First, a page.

Constant decline in soil fertility status, mainly due to nutrient removal by intensive cropping systems in amounts far-exceeding their replenishment through fertilizers and manures during past few decades is considered one of the serious second-generation problems of the Green Revolution. Farmers often use nitrogen-based fertilizers such as urea or even complex fertilizers such as DAP and MOP while ignoring the application of potassium and other vital nutrients. A report by the Ministry of Agriculture and farmer’s welfare (VII) states, “Some diagnostic surveys carried out in rice-wheat growing areas of north-western India revealed that farmers often apply greater than recommended rates of N to sustain the yield levels that were attained earlier with even less fertilizer use” Dr B S Dwivedi is the head of the Division of Soil Science & Agricultural Chemistry at Indian Agricultural Research Institute. He highlights the ways urea and other nitrogen-based fertilizers can be used as supplements than, as the sole form of nutrition. “Due to the affordability of urea, it is abusively used irrespective of what the prescriptions guides. Urea application should be invariably balanced not only with phosphorus and potassium but also with micronutrients and secondary nutrients. The application must strictly be prescription based and farmers must be explained the potential consequences of the imbalance of  nutrition.”, he insists. The farmers, however, continue to accept and follow the guidelines by neighbours and members of family and experience. They ignore the guidelines issued by the university or the government due to fear of losses. They don’t want to risk by implementing something new.

Human Hazard

This goes without saying, chemical fertilizers can pose a serious impact on the overall productivity and health of the consumer. Though excessive use of urea is mainly seen in states with relatively stronger irrigation network such as in Punjab, Haryana and Uttar Pradesh, there have always been growing concerns about its excessive use in other parts of India as well. The question of imbalanced quantities of single nitrogen-based fertilizers has always been raised by agriculture scientists due to its sustainable adverse effect on soil, health, and environment. A joint report by Government Degree College for women, Guntur, college of Agricultural Engineering, Bapatla and Department of Chemistry, GPT, Gannavaram, Andhra Pradesh states the impact these chemical fertilizers can have on human health.

Crotax-36 is widely used by farmers

The report states that: “Residues of chemical fertilizers in massive amounts may affect the central nervous system, respiratory and gastrointestinal system of human beings. Chemical residues also cause depression, insomnia, oral acetomatism, myoclonus and hyperreflexia of man. Accumulation of excess nitrogen in plants causes an infant disease, methaemoglobinemia. Amines produced from the nitrogenous fertilizer cause cancer in human beings. Aluminium at high levels leads to birth defects, asthma, Alzheimer’sand bone diseases. Calcium toxicity results in developmental and neurological toxicity, growth retardation, cognitive delay, kidney, nervous and immune system damage. Cobalt only at high levels leads to lung damage. Boron causes low sperm count, nose, throat and eye irritation.”

Chemical fertilizer can contaminate waterways and sources of drinking water.

Another report by Ramakrishna in affiliation with GITAM University on Groundwater Pollution due to overuse of Nitrogenous Fertilizers states that a significant amount of applied fertilizer move into the deeper layer of soil due to filtration as nitrate and ultimately joins the groundwater. The prodigious and incessant use of nitrogenous fertilizers has resulted in a concentration of Nitrate-N ions into the groundwater higher than the World Health Organization limits. This rising trend in nitrate concentration is found to be directly related to the increased use of nitrogenous fertilizers. If the concentration of Nitrate-N in groundwater reaches 50 mg/l, it may cause gastric cancer in adults. The function of the central nervous system (CNS) may also be adversely affected by nitrate-rich water. High level of nitrate in groundwater has a correlation with gastric cancer, nervous system impairment, and birth defects. The report further states that a feasible and viable check on this problem can be initiated by assessing and marking the areas which are more prone to contamination as a result of excessive use of Nitrogen fertilizers. Once identified, these areas could then be enforced with restricted fertilizer usage.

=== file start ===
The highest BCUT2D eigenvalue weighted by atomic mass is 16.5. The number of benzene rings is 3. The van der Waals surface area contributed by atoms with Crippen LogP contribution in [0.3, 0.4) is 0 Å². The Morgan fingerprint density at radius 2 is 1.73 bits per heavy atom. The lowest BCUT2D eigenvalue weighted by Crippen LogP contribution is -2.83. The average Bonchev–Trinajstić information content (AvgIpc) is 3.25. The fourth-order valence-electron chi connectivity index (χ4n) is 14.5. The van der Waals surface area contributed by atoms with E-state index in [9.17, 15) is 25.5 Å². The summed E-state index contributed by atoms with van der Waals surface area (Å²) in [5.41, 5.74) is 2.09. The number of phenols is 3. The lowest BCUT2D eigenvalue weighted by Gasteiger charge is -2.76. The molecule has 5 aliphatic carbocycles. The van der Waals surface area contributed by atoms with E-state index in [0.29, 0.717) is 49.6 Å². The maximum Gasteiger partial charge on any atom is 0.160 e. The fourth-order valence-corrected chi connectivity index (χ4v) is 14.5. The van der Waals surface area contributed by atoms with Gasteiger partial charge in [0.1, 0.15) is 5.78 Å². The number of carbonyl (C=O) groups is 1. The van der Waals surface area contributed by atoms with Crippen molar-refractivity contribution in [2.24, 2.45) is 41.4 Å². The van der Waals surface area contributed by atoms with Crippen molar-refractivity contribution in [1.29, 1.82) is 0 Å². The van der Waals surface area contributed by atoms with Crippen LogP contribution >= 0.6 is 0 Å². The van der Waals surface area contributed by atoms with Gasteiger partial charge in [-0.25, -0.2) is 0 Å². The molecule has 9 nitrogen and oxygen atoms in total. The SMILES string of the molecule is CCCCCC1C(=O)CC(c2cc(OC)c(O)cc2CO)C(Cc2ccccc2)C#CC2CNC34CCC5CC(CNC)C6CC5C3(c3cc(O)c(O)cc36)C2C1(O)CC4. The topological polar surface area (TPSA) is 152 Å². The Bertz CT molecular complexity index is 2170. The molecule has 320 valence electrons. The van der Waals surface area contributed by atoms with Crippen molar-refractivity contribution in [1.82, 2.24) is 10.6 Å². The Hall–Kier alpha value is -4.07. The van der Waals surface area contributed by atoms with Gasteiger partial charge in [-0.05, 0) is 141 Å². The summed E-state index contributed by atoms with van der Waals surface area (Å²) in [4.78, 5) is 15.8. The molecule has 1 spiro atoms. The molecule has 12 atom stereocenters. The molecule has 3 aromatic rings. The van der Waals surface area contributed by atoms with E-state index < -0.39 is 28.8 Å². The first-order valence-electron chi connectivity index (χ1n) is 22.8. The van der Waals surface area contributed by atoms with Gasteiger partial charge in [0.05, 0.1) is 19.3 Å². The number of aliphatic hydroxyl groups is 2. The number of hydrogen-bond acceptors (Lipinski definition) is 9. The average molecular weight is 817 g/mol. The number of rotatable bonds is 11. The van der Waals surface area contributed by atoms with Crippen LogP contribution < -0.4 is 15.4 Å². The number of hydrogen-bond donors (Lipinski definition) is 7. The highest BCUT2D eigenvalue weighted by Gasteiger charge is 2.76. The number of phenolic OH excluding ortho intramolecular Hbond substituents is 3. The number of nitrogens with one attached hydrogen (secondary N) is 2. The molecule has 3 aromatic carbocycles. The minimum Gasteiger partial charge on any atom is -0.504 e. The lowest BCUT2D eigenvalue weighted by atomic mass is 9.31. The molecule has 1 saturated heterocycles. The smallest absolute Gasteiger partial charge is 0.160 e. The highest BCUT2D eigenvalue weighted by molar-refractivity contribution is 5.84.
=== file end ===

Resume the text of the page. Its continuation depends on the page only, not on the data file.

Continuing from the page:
Mr Anil Kumar owns a small fertilizer shop at Raichur taluk. He also holds a bachelors degree in agriculture. His shop lies adjacent to a Playhouse- a massive green-canopy on an acre land, which he owns. He grows multiple crops without using any fertilizer. “I started canopy farming two years ago. I have never used any chemical fertilizer on my crops. I began this setup on a trial basis, however, I was amazed at the profits I generated the first year.” “But I also sell chemical fertilizer to others.as not many farmers can afford a poly house or even time. For this same reason, they use chemical fertilizers to produce more output. I try to educate as many farmers as I can, who comes to buy fertilizers from me, but only a few follow”

Mr Anil Kumar owns a fertilizer shop 7km from the main town of Raichur. He also owns a poly-house where he grows organic crops.

Mr Anil believes that better regulation on manufacturing companies can be more beneficial than restricting consumers. There have been numerous attempts by the state governments including the Karnataka government to strengthen and restore soil testing laboratories in various districts. Farmers are encouraged to test their soil periodically and apply fertilizers based on the deficiency of nutrients in the soil. Hence, by promoting and making the research and development (R&D) wing stronger, the government can introduce sustainable and cheaper alternatives to farming. The Indian government in 2012 gave much importance to the use of fertilizers in order to enhance productivity. However, to solely depend on fertilizers in order to enhance productivity can be risky. “Farmers must be encouraged to recycle the biomass and to adopt conventional and sustainable methods such as crop rotation and intercropping. They need to adopt green manure and chemical fertilizers should be used only at soil test recommendations by the university or the government,” concludes Dr R. Lokesh.